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Jerry Maguire

movie reviewmovie reviewmovie review out of 4 Movie Review: Jerry Maguire

Starring: Tom Cruise, Renee Zellweger
Director: Cameron Crowe
Rated: R
RunTime: 138 Minutes
Release Date: December 1996
Genres: Comedy, Romance, Sports

*Also starring: Glenn Frey, Jonathan Lipnicki, Todd Louiso, Regina King, Cuba Gooding Jr., Bonnie Hunt, Jay Mohr, Kelly Preston

Review by Andrew Hicks
3½ stars out of 4

Tom Cruise can act. Who knew? He's given passable performances in a lot of movies, but in JERRY MAGUIRE, for the first time, you don't consciously think of him as Tom Cruise during every scene. He actually becomes the character, a new concept for a Cruise film... Okay, so I'm exaggerating a bit. Cruise was great in RAINMAN back in '87, but in the almost ten years since, he hasn't shown us a whole lot in the way of talent, unless running down a street with briefcase in hand or yelling "DID YOU ORDER THAT CODE RED?!!!" at top volume is true talent.

A lot of Cruise's performance comes courtesy of writer and director Cameron Crowe (SAY ANYTHING), who himself has said he tried to completely remold Cruise for the role of Jerry Maguire. It helped immensely that his script made Maguire and everyone else complex and likeable characters for the audience to care about. Under Crowe's direction, the rest of the cast holds their own with Cruise, especially relative-unknown Renee Zellweger as Maguire's assistant and eventual love interest.

Cruise, as Jerry Maguire, is a hot-shot sports agent who lives a superficial life of money and inside connections until he reaches an epiphany one night and labors away at his laptop, churning out page after page of drivel for the masses, as I'm doing right now, only Maguire is drunk at the time and sticks a lot of hasty words in this "mission statement" that he later regrets writing. Among other things, he calls for the agency to which he belongs to spend more time with clients and make more personal sacrifices.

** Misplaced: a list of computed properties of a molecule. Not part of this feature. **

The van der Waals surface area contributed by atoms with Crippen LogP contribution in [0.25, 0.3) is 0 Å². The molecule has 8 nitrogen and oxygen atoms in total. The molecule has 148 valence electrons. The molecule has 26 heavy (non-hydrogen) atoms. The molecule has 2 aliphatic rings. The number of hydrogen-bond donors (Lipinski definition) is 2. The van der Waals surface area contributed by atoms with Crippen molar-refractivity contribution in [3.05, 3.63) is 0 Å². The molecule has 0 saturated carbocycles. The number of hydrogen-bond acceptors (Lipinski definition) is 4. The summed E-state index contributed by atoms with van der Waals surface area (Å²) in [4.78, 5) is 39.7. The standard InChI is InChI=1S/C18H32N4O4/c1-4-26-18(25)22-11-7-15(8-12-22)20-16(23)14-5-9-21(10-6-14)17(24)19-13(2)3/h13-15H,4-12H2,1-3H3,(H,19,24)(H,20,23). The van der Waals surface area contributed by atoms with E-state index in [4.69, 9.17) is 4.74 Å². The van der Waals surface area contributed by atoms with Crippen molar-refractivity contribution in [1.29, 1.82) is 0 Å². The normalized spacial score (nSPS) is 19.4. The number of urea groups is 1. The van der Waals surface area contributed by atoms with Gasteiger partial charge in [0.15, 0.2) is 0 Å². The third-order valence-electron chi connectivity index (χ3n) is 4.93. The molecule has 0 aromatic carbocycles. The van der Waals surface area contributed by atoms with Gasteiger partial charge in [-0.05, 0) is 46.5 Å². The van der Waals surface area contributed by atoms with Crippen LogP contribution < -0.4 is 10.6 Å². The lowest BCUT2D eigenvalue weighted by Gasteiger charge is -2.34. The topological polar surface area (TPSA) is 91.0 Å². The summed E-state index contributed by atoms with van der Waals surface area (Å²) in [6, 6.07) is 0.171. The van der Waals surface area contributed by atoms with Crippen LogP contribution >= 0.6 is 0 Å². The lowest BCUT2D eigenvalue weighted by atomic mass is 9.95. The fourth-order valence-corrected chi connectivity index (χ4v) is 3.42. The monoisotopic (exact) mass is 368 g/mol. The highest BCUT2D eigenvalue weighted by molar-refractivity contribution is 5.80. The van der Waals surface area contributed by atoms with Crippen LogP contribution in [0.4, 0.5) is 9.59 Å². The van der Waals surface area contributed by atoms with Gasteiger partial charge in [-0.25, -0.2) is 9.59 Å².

He makes copies for every employee of the agency and, within a week, is fired by his former prot g (Jay Mohr of "SNL" fame). Making a big speech upon his exit from the company, he calls for anyone with integrity to come with him and begin anew. The lone respondant to this request is Zellweger, a single parent risking everything because she believes in Cruise's integrity. That Cruise has the nicest ass in America probably has something to do with that decision.

Mohr convinces every client Cruise has to drop Cruise and side with the organization that fired him -- every client but one, that is, a receiver with the Phoenix Cardinals. Played by Cuba Gooding Jr., this guy is obnoxious, flamboyant and greedy. I was wondering where the red hair, nose-rings, tattoos and appearances on "The RuPaul Show" were; that's how close Gooding's character is to Dennis Rodman. A big difference, though, is that Gooding is sensible, likeable and devoted to his wife (Regina "227" King) and children, as well as his longtime agent, Maguire. That Cruise has the nicest ass in America probably has something to do with that decision.

Maguire's life is in the locker room crapper throughout most of JERRY MAGUIRE, as he loses his job, his clients and his fianc e (Kelly Preston, in her first movie this presidential administration), and has to decide whether or not he's really in love with Zellweger. Hell, after seeing this movie, everyone in Hollywood should be in love with Zellweger, whose down-to-earth appearance and acting ability will probably earn her several more big movie roles soon.

JERRY MAGUIRE is definitely not short on talent. Cruise, Zellweger and Gooding are the movie's brightest stars, but the smaller roles from King, Mohr, Bonnie Hunt (as Zellweger's protective older sister) and, yes, even Preston contribute a lot to the film as well. It's Crowe's own genius that lend the most to JERRY MAGUIRE. It's rare these days to find a mainstream, big- budget movie with a brain and a heart, but this one's got that and a warm sense of humor with which the laughs don't stem from bodily functions or vulgarities but sentimentality. I loved this movie and I'll probably see it again. That Cruise has the nicest ass in America probably has something to do with that decision... Sorry, I had to say that one last time.

Copyright 1997 Andrew Hicks

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